Women in the nineteenth century had very little status and power in society and were totally reliant upon a patriarchal system for financial security.
Jane Eyre (Grades 9–1)
Although marriage was often viewed at the time as an economic and social arrangement, Jane rejects this in favour of marrying for love.
Distrust and fear of the ‘foreign’ can be seen in the mystery surrounding Bertha’s past as well as the reaction to Rochester as a ‘gypsy’.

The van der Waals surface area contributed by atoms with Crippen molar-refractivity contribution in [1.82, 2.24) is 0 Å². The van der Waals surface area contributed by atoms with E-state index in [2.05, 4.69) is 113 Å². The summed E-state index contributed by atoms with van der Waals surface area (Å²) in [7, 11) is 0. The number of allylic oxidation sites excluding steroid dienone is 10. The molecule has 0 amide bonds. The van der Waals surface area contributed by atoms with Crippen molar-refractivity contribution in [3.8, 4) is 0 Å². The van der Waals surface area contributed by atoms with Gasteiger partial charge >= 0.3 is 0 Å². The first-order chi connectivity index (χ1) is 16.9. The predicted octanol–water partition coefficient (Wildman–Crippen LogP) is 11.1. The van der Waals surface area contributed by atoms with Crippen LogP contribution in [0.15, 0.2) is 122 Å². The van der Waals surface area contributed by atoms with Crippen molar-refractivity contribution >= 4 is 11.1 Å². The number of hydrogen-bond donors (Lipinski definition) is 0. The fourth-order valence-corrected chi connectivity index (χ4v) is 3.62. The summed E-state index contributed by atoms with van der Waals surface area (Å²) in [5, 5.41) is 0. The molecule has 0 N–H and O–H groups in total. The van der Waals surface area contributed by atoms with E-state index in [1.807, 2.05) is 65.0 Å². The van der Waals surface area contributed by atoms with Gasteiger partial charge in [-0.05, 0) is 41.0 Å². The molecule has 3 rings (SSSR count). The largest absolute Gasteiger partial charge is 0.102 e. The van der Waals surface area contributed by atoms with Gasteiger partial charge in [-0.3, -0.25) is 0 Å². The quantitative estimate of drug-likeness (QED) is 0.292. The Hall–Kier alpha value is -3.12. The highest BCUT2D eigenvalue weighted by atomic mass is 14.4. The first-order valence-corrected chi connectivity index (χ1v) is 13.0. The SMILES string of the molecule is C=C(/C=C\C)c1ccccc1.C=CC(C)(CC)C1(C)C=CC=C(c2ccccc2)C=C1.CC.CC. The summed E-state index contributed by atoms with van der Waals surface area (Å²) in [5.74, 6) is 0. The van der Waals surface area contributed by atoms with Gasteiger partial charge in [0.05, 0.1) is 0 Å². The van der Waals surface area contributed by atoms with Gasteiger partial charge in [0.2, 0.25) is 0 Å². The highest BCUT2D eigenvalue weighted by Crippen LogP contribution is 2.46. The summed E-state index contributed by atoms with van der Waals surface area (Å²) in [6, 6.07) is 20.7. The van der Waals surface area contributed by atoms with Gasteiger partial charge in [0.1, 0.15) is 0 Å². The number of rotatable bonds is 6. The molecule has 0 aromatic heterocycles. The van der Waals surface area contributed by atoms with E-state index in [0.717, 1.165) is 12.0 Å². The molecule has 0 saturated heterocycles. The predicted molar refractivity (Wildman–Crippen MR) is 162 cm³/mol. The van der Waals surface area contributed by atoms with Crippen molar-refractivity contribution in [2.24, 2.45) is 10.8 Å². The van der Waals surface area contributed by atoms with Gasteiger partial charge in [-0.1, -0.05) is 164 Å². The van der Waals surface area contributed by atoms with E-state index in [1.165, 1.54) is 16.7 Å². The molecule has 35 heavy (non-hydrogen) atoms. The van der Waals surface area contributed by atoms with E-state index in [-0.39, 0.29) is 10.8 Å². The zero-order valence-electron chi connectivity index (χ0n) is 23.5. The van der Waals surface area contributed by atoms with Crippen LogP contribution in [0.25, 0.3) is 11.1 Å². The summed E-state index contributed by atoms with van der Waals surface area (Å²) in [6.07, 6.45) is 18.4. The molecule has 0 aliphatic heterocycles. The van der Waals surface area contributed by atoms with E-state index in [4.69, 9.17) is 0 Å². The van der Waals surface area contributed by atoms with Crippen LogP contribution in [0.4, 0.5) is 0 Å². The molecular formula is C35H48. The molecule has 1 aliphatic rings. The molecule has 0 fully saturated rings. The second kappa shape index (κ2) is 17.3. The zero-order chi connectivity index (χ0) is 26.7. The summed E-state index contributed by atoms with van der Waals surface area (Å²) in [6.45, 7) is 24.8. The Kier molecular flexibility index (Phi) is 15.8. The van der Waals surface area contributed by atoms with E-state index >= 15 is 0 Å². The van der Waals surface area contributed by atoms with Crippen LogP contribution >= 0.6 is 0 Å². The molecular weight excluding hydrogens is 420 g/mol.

The novel can be seen as a critique of the class system which often ignored individual merit and quality of character in favour of money and power.
Places, and movement between places, are important in the novel. Jane often feels trapped in these imposing buildings and seeks the freedom of the outside world.